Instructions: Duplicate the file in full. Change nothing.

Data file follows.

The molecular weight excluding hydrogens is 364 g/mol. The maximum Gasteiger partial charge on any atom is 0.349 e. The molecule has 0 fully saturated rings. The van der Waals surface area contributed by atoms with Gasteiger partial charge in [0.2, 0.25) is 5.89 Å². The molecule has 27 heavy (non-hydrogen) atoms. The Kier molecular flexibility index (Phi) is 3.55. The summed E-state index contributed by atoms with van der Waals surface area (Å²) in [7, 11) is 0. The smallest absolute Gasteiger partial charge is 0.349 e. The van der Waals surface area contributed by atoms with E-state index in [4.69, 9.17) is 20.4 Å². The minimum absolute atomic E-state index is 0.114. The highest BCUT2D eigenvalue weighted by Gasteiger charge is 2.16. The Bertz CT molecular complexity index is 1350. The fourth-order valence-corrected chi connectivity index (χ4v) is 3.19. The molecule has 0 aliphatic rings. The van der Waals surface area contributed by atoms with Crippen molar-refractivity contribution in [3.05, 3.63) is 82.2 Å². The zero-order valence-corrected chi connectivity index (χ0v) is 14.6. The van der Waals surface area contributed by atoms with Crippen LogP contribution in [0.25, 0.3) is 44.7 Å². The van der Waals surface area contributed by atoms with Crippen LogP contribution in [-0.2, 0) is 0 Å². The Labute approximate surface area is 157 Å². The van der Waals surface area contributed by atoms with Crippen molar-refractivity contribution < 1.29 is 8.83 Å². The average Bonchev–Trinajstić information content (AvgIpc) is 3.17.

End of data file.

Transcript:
The molecular weight excluding hydrogens is 364 g/mol. The maximum Gasteiger partial charge on any atom is 0.349 e. The molecule has 0 fully saturated rings. The van der Waals surface area contributed by atoms with Gasteiger partial charge in [0.2, 0.25) is 5.89 Å². The molecule has 27 heavy (non-hydrogen) atoms. The Kier molecular flexibility index (Phi) is 3.55. The summed E-state index contributed by atoms with van der Waals surface area (Å²) in [7, 11) is 0. The smallest absolute Gasteiger partial charge is 0.349 e. The van der Waals surface area contributed by atoms with E-state index in [4.69, 9.17) is 20.4 Å². The minimum absolute atomic E-state index is 0.114. The highest BCUT2D eigenvalue weighted by Gasteiger charge is 2.16. The Bertz CT molecular complexity index is 1350. The fourth-order valence-corrected chi connectivity index (χ4v) is 3.19. The molecule has 0 aliphatic rings. The van der Waals surface area contributed by atoms with Crippen molar-refractivity contribution in [3.05, 3.63) is 82.2 Å². The zero-order valence-corrected chi connectivity index (χ0v) is 14.6. The van der Waals surface area contributed by atoms with Crippen LogP contribution in [0.25, 0.3) is 44.7 Å². The van der Waals surface area contributed by atoms with Crippen LogP contribution in [-0.2, 0) is 0 Å². The Labute approximate surface area is 157 Å². The van der Waals surface area contributed by atoms with Crippen molar-refractivity contribution < 1.29 is 8.83 Å². The average Bonchev–Trinajstić information content (AvgIpc) is 3.17.